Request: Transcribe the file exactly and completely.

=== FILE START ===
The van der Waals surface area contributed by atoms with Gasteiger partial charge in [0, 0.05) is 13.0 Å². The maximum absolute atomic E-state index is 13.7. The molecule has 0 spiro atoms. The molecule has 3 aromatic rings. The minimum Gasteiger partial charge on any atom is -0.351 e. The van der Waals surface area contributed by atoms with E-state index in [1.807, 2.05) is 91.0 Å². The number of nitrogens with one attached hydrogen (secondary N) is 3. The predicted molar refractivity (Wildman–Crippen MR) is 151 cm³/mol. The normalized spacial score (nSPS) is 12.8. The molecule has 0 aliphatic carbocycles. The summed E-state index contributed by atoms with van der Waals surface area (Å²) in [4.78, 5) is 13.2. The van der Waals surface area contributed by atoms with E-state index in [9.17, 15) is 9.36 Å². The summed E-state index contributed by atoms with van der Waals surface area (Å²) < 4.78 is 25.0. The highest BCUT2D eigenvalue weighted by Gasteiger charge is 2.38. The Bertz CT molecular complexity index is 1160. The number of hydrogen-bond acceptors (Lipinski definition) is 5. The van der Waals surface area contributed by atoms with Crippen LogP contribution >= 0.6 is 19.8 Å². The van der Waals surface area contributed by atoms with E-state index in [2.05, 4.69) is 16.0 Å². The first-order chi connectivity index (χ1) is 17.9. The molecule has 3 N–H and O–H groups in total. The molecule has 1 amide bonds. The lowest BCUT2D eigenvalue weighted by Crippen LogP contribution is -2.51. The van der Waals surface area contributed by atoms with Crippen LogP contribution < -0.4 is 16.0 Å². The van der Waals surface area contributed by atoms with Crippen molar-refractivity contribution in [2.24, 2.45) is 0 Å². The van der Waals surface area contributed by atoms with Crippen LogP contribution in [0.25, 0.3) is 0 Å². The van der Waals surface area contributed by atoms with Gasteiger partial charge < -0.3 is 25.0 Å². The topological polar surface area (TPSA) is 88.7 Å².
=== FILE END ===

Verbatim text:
The van der Waals surface area contributed by atoms with Gasteiger partial charge in [0, 0.05) is 13.0 Å². The maximum absolute atomic E-state index is 13.7. The molecule has 0 spiro atoms. The molecule has 3 aromatic rings. The minimum Gasteiger partial charge on any atom is -0.351 e. The van der Waals surface area contributed by atoms with E-state index in [1.807, 2.05) is 91.0 Å². The number of nitrogens with one attached hydrogen (secondary N) is 3. The predicted molar refractivity (Wildman–Crippen MR) is 151 cm³/mol. The normalized spacial score (nSPS) is 12.8. The molecule has 0 aliphatic carbocycles. The summed E-state index contributed by atoms with van der Waals surface area (Å²) in [4.78, 5) is 13.2. The van der Waals surface area contributed by atoms with E-state index in [9.17, 15) is 9.36 Å². The summed E-state index contributed by atoms with van der Waals surface area (Å²) < 4.78 is 25.0. The highest BCUT2D eigenvalue weighted by Gasteiger charge is 2.38. The Bertz CT molecular complexity index is 1160. The number of hydrogen-bond acceptors (Lipinski definition) is 5. The van der Waals surface area contributed by atoms with Crippen LogP contribution >= 0.6 is 19.8 Å². The van der Waals surface area contributed by atoms with E-state index in [2.05, 4.69) is 16.0 Å². The first-order chi connectivity index (χ1) is 17.9. The molecule has 3 N–H and O–H groups in total. The molecule has 1 amide bonds. The lowest BCUT2D eigenvalue weighted by Crippen LogP contribution is -2.51. The van der Waals surface area contributed by atoms with Crippen LogP contribution < -0.4 is 16.0 Å². The van der Waals surface area contributed by atoms with Crippen molar-refractivity contribution in [2.24, 2.45) is 0 Å². The van der Waals surface area contributed by atoms with Crippen LogP contribution in [0.25, 0.3) is 0 Å². The van der Waals surface area contributed by atoms with Gasteiger partial charge < -0.3 is 25.0 Å². The topological polar surface area (TPSA) is 88.7 Å².